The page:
Cell physiology1

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Cell physiology1

  1. 1. In the name of GOD
  2. 2. Physiology of the cell by H. Khorrami Ph.D. http://khorrami1962.spaces.live.com khorrami4@yahoo.com
  3. 3. Contents: • Plasma membrane • Some cellular organells • Transport across membrane • Membrane potential: resting & action potential • Refractory period • Chronaxie, rheobase, length constant, • Synapses, electrical & chemical • EPSP, IPSP • Adaptation, plasticity, post tetanus potentiation, long term potentiation • Lateral inhibition, synaptic fatigue, • Receptive field • Summation: temporal, spacial • Signal transduction • G-proteins • Apoptosis & necrosis • Muscle fiber, neuromuscular junction, contraction, twitch, motor unit, • Isometric & isotonic contraction • Muscle metabolism, fatigue
  4. 4. Cell membrane • Two layer phospholipids ( 45% of weight) • 2 × 1.7 + 0.1 nm • Proteins ( 55% of weight) • + 2 × 2nm • Structural • Integral • Channel • Pump • Enzymes • Receptors • Orphan • Non-orphan • Carbohydrates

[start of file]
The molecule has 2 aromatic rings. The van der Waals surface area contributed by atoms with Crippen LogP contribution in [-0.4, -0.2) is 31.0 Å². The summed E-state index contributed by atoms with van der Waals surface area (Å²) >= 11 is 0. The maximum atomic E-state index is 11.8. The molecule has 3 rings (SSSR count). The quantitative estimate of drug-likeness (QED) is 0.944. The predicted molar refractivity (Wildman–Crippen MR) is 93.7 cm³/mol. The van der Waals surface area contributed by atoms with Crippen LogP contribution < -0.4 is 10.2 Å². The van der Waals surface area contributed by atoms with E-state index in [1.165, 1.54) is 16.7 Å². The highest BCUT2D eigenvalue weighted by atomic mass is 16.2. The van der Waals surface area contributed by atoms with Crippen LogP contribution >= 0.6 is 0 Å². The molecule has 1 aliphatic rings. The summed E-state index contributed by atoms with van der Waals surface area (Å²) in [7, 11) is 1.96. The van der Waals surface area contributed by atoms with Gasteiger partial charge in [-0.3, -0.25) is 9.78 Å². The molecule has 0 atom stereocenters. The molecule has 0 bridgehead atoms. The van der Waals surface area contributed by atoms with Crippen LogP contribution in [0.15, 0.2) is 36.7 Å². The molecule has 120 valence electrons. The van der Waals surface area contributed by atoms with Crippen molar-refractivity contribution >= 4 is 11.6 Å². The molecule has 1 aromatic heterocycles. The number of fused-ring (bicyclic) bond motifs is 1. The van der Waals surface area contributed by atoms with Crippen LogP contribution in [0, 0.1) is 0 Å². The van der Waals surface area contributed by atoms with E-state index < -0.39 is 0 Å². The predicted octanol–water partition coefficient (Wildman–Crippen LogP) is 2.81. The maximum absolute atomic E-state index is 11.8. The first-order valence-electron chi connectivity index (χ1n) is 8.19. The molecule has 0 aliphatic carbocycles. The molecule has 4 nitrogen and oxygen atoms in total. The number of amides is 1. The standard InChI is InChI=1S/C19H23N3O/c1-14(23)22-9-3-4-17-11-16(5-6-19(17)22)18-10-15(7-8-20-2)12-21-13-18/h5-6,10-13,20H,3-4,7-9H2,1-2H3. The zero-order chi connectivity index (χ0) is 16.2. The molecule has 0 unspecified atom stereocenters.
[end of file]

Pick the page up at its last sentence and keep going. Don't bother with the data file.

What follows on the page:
5. 5. Properties of membranes
  6. 6. Fluid mosaic model
  7. 7. Lipids
  8. 8. Phospholipids
  9. 9. Membrane lipids
  10. 10. Fatty acids
  11. 11. Phospholipids' head groups
  12. 12. Fatty acid tails
  13. 13. Glycolipids
  14. 14. Cholesterol
  15. 15. Membrane asymmetry
  16. 16. Organelle lipids
  17. 17. Lateral organization
  18. 18. Membrane curvature
  19. 19. Transport of lipids
  20. 20. Lipid synthesis
  21. 21. Non-vesicular lipid transport
  22. 22. Movements in membrane • Phlip-phlap • Rotation • Lateral diffusion ( 107 per second) • Flexion
  23. 23. Functions of carbohydrates • Negative surface charge • Attachment of cells together • As receptor • Immune recognition